G.C. - Yes, we loved the place but it was a dead end in the piano department. I wasn't a real virtuoso... I was taking a lot of secondary students. At least it was a job... that was the main thing.
R.V.B. - Is that when you landed at the University of Pennsylvania?
G.C. - Yes, I had met George Rochberg, who brought me to Penn. and offered me the job later, but I first met him when I was teaching college classes at Interlochen... for two or three years. He visited there for some reason. I think I showed him my compositional thesis at that time. The piece was called "Variazioni". It's been recorded. It's partly my own music with a mixture of all of the music that I loved at the time. (haha) That was my dissertation in Ann Arbor. He kind of liked the piece... it hadn't been played yet but he looked at the score, and later offered me a job to come to Penn. I was eager to find a position in my own field and that's why I came east.
R.V.B. - Apparently you enjoyed the position because you had a long successful tenure there.
R.V.B. - I gather that was in the mid 60's. How did you find time to compose when you had your occupation as a college professor?
G.C. - That was another nice thing about Penn... my schedule wasn't that heavy. There was a lot of time for my own work. I did several works also in Boulder. "Five Pieces for Piano" I did in Boulder. I also did "Four Nocturnes" for piano and violin. "Night Music 1", which was the 1st work I did in Boulder. I picked up momentum when I moved to Penn. I began to find my own way more and more precisely. So much of composition is just groping. It's something that you don't do immediately, but you try to find a way to do it... to bring it out.
R.V.B. - Obviously you went into the avant garde a little. Was there anything that triggered that? Such as asking the players to wear masks.
G.C. - I guess I was just becoming more familiar with a lot of music, including European music. I met Stackhausen... he came out on a visit to Boulder. The composition department there wasn't having much to do with any of the visitors. We had him over our house, and my wife made him a nice dinner. David Burge was there... he played my early piano music. He seemed enthusiastic about my piano piece called "Five Pieces for Piano". Then we had a visit by Olivier Messiaen. A lot of people came through there, and that sort of expanded my sense of what music was all about.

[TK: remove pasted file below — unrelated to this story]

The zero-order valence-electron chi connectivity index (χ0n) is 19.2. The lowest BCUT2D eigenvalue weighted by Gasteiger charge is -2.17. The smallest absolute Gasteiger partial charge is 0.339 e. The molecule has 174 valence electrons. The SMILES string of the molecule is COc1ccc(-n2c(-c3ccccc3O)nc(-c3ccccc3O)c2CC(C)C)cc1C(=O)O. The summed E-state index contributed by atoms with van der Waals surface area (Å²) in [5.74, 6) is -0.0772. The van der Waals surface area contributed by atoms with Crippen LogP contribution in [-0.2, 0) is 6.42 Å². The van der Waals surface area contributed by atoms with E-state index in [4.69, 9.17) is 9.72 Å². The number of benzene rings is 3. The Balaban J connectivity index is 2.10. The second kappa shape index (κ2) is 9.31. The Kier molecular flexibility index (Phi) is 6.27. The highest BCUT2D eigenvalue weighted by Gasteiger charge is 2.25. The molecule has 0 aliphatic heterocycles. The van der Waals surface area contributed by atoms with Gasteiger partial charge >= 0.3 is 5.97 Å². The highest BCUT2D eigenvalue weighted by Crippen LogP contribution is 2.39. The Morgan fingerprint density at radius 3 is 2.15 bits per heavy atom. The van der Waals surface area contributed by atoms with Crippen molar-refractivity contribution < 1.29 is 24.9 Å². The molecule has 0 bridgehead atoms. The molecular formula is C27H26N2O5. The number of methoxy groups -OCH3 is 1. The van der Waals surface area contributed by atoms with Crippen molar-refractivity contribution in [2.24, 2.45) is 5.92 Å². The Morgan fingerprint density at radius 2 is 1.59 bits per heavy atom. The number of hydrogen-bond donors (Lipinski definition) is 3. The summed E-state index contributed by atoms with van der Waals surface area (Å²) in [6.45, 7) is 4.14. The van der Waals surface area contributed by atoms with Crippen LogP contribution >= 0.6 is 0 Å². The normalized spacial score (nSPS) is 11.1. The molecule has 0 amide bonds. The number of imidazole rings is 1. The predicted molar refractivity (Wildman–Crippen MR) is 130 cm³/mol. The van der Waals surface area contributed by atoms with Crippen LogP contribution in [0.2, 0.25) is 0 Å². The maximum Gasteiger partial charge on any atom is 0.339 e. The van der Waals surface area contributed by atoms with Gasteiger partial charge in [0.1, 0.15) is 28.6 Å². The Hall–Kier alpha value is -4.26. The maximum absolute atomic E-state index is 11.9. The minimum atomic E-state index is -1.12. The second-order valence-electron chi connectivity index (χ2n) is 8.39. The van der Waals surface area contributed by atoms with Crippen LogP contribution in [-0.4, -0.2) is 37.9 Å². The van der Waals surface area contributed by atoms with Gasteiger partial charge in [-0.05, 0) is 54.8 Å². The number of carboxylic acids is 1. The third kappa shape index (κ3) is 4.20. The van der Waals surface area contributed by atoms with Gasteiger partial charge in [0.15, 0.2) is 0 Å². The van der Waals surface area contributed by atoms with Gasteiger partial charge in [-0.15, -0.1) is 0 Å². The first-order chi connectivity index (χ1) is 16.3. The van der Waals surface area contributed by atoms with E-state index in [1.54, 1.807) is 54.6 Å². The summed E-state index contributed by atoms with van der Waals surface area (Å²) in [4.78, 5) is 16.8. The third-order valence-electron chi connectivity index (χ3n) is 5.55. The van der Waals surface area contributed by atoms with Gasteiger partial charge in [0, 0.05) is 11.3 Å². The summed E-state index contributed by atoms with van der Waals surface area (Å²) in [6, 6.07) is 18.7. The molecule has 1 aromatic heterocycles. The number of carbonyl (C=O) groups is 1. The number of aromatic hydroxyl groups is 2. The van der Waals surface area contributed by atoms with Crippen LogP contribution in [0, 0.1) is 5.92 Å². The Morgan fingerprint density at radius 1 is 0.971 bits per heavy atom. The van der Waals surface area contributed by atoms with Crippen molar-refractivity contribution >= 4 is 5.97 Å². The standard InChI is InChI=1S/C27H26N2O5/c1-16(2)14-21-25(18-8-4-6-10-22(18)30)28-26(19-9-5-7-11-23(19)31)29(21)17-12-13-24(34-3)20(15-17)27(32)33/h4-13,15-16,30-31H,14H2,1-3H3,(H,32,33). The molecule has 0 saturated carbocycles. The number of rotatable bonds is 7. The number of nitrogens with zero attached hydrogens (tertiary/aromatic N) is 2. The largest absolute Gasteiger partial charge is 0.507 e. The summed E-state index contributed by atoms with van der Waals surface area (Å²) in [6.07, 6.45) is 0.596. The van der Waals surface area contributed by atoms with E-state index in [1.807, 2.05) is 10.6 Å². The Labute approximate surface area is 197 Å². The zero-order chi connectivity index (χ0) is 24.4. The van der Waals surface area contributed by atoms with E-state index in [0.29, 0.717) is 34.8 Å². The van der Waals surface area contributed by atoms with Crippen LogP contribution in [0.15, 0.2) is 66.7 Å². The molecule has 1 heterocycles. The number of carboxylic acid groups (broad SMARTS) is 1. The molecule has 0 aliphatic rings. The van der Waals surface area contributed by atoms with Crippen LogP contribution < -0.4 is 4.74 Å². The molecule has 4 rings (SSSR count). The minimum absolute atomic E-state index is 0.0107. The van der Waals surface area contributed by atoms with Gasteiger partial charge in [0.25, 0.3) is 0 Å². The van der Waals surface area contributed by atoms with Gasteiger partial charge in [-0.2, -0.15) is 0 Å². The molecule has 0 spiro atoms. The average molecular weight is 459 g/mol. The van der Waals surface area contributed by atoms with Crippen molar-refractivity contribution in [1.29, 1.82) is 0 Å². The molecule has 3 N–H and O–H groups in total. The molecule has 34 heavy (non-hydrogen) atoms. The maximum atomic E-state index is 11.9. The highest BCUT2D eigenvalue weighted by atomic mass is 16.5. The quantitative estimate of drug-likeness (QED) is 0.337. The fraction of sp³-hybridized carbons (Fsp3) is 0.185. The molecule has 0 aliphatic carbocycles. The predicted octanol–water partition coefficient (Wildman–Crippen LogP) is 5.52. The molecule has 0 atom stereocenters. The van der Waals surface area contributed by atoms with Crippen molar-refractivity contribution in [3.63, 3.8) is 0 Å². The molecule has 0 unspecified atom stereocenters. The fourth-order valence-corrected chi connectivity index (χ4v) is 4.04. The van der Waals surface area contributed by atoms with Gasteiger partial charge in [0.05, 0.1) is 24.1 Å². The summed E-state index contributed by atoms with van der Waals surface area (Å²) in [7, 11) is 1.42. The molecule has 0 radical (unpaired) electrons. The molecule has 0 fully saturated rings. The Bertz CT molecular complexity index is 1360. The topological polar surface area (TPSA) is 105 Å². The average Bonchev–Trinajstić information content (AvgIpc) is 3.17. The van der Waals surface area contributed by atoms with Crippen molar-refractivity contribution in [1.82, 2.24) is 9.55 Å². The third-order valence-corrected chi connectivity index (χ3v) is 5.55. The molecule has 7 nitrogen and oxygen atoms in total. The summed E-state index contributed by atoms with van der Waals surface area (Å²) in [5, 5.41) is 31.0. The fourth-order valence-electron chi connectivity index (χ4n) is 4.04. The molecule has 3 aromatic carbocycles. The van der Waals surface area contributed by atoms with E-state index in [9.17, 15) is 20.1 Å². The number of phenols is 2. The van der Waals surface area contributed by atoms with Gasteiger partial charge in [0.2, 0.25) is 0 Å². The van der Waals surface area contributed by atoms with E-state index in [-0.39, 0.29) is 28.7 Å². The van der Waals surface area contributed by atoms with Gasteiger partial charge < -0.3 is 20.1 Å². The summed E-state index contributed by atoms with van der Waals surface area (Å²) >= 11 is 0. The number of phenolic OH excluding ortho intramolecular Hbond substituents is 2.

R.V.B. - You mentioned "Five Pieces for Piano" The composition "Vox Balaene" has a lot of unusual things on that one... prepared piano... the vocalist was singing through a flute.
G.C. - You know, really the 1st piece that's kind of more like I did at a later time, was "Eleven Echoes of Autumn". I wrote that within the first or second year that I came to Penn. That is more typical of my later music than anything that I had done before. I discovered the whole timbrel side of music was going to be an important element for me. Some of the other things that you mentioned... certain theatrical elements are in the music there too.
R.V.B. - You seem to push the envelope on certain instruments, such as getting harmonics on stringed instruments, putting a paper clip on a piano.
G.C. - Yes, I was exploring the sound possibilities. When I first got into this, I had not heard a note of John Cage. I knew there were composers like Cage who experimented with extended sounds of the piano. I worked on my own and I had no immediate influence, except that things had been explored a little bit.
R.V.B. - Did you have a lab... so to speak... where you tried out some of these techniques before you wrote it down or did you imagine these techniques and then try them out?
R.V.B. - I understand you compose from a room in your house.
G.C. - Yes, that's it.
R.V.B. - What do you have, as far as instruments in that room?
G.C. - I only have a small Steinway grand piano. That's what I had in recent years. I had a different grand piano. We bought a piano at a little place here in our area. I can't even remember the name of it. It wasn't a famous make of piano. I think it was a German "Moerer" or something. I wanted a grand piano.
R.V.B. There was a time where everyone was making pianos. It's a shame it's still not that way.
G.C. - That's right. Good heavens, there must have been a hundred piano manufactures at least, in the United States.